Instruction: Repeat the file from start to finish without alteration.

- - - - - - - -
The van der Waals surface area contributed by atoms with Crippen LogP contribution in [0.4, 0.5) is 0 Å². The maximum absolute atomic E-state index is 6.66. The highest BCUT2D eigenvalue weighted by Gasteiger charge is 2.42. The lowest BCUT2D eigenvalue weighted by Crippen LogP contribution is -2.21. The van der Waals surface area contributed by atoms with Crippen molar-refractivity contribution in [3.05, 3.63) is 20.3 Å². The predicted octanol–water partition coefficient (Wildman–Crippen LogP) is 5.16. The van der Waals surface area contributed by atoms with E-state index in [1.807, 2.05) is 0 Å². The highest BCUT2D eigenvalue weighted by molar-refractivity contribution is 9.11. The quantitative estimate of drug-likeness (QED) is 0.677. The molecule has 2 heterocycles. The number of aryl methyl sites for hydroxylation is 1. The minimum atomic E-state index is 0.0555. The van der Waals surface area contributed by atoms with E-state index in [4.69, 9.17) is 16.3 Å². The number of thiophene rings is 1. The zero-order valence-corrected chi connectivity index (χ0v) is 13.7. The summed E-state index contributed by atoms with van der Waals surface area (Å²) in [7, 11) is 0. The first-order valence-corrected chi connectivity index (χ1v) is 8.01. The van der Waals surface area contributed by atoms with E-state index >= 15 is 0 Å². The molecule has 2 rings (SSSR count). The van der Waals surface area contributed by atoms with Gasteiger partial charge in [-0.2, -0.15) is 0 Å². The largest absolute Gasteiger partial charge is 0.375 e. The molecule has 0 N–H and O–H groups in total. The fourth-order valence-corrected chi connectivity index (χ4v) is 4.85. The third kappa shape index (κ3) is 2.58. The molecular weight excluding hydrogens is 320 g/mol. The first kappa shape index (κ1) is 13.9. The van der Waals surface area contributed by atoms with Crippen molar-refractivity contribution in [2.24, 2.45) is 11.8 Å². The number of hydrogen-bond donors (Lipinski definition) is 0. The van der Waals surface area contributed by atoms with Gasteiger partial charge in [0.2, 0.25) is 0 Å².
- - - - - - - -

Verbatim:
The van der Waals surface area contributed by atoms with Crippen LogP contribution in [0.4, 0.5) is 0 Å². The maximum absolute atomic E-state index is 6.66. The highest BCUT2D eigenvalue weighted by Gasteiger charge is 2.42. The lowest BCUT2D eigenvalue weighted by Crippen LogP contribution is -2.21. The van der Waals surface area contributed by atoms with Crippen molar-refractivity contribution in [3.05, 3.63) is 20.3 Å². The predicted octanol–water partition coefficient (Wildman–Crippen LogP) is 5.16. The van der Waals surface area contributed by atoms with E-state index in [1.807, 2.05) is 0 Å². The highest BCUT2D eigenvalue weighted by molar-refractivity contribution is 9.11. The quantitative estimate of drug-likeness (QED) is 0.677. The molecule has 2 heterocycles. The number of aryl methyl sites for hydroxylation is 1. The minimum atomic E-state index is 0.0555. The van der Waals surface area contributed by atoms with E-state index in [4.69, 9.17) is 16.3 Å². The number of thiophene rings is 1. The zero-order valence-corrected chi connectivity index (χ0v) is 13.7. The summed E-state index contributed by atoms with van der Waals surface area (Å²) in [7, 11) is 0. The first-order valence-corrected chi connectivity index (χ1v) is 8.01. The van der Waals surface area contributed by atoms with E-state index >= 15 is 0 Å². The molecule has 2 rings (SSSR count). The van der Waals surface area contributed by atoms with Gasteiger partial charge in [-0.2, -0.15) is 0 Å². The largest absolute Gasteiger partial charge is 0.375 e. The molecule has 0 N–H and O–H groups in total. The fourth-order valence-corrected chi connectivity index (χ4v) is 4.85. The third kappa shape index (κ3) is 2.58. The molecular weight excluding hydrogens is 320 g/mol. The first kappa shape index (κ1) is 13.9. The van der Waals surface area contributed by atoms with Crippen molar-refractivity contribution in [2.24, 2.45) is 11.8 Å². The number of hydrogen-bond donors (Lipinski definition) is 0. The van der Waals surface area contributed by atoms with Gasteiger partial charge in [0.2, 0.25) is 0 Å².